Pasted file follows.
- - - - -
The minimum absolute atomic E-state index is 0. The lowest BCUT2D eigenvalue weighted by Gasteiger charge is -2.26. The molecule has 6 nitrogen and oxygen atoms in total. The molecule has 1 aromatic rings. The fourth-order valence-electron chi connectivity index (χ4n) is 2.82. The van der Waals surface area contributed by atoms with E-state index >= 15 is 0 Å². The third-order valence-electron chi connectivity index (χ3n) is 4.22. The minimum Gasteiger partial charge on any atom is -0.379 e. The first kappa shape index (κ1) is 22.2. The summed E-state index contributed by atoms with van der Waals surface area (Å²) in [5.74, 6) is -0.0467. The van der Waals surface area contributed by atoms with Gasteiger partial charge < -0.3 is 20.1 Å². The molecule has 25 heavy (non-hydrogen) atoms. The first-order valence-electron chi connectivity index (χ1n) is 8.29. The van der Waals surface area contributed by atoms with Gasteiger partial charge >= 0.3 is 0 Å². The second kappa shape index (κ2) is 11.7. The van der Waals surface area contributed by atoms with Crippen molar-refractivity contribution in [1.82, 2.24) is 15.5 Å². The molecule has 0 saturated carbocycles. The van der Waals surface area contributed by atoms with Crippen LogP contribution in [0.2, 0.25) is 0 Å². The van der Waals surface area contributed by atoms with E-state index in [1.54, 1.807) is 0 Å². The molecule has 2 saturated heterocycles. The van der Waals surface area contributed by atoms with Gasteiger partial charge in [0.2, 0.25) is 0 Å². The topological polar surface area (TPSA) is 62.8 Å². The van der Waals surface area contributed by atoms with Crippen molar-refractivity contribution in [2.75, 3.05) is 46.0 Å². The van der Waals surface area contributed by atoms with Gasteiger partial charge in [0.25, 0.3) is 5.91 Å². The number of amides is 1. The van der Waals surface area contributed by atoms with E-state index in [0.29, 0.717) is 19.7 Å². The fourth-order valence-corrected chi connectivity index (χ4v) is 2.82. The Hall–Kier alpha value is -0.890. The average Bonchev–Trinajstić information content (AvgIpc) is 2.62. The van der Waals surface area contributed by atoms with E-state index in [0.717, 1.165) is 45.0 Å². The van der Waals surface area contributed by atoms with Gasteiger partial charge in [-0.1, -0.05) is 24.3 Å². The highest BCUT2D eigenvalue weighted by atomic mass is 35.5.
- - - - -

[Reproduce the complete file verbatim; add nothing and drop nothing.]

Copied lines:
The minimum absolute atomic E-state index is 0. The lowest BCUT2D eigenvalue weighted by Gasteiger charge is -2.26. The molecule has 6 nitrogen and oxygen atoms in total. The molecule has 1 aromatic rings. The fourth-order valence-electron chi connectivity index (χ4n) is 2.82. The van der Waals surface area contributed by atoms with E-state index >= 15 is 0 Å². The third-order valence-electron chi connectivity index (χ3n) is 4.22. The minimum Gasteiger partial charge on any atom is -0.379 e. The first kappa shape index (κ1) is 22.2. The summed E-state index contributed by atoms with van der Waals surface area (Å²) in [5.74, 6) is -0.0467. The van der Waals surface area contributed by atoms with Gasteiger partial charge < -0.3 is 20.1 Å². The molecule has 25 heavy (non-hydrogen) atoms. The first-order valence-electron chi connectivity index (χ1n) is 8.29. The van der Waals surface area contributed by atoms with Gasteiger partial charge >= 0.3 is 0 Å². The second kappa shape index (κ2) is 11.7. The van der Waals surface area contributed by atoms with Crippen molar-refractivity contribution in [1.82, 2.24) is 15.5 Å². The molecule has 0 saturated carbocycles. The van der Waals surface area contributed by atoms with Crippen LogP contribution in [0.2, 0.25) is 0 Å². The van der Waals surface area contributed by atoms with E-state index in [1.54, 1.807) is 0 Å². The molecule has 2 saturated heterocycles. The van der Waals surface area contributed by atoms with Gasteiger partial charge in [0.2, 0.25) is 0 Å². The topological polar surface area (TPSA) is 62.8 Å². The van der Waals surface area contributed by atoms with Crippen molar-refractivity contribution in [2.75, 3.05) is 46.0 Å². The van der Waals surface area contributed by atoms with Gasteiger partial charge in [0.25, 0.3) is 5.91 Å². The number of amides is 1. The van der Waals surface area contributed by atoms with E-state index in [0.29, 0.717) is 19.7 Å². The fourth-order valence-corrected chi connectivity index (χ4v) is 2.82. The Hall–Kier alpha value is -0.890. The average Bonchev–Trinajstić information content (AvgIpc) is 2.62. The van der Waals surface area contributed by atoms with E-state index in [0.717, 1.165) is 45.0 Å². The van der Waals surface area contributed by atoms with Gasteiger partial charge in [-0.1, -0.05) is 24.3 Å². The highest BCUT2D eigenvalue weighted by atomic mass is 35.5.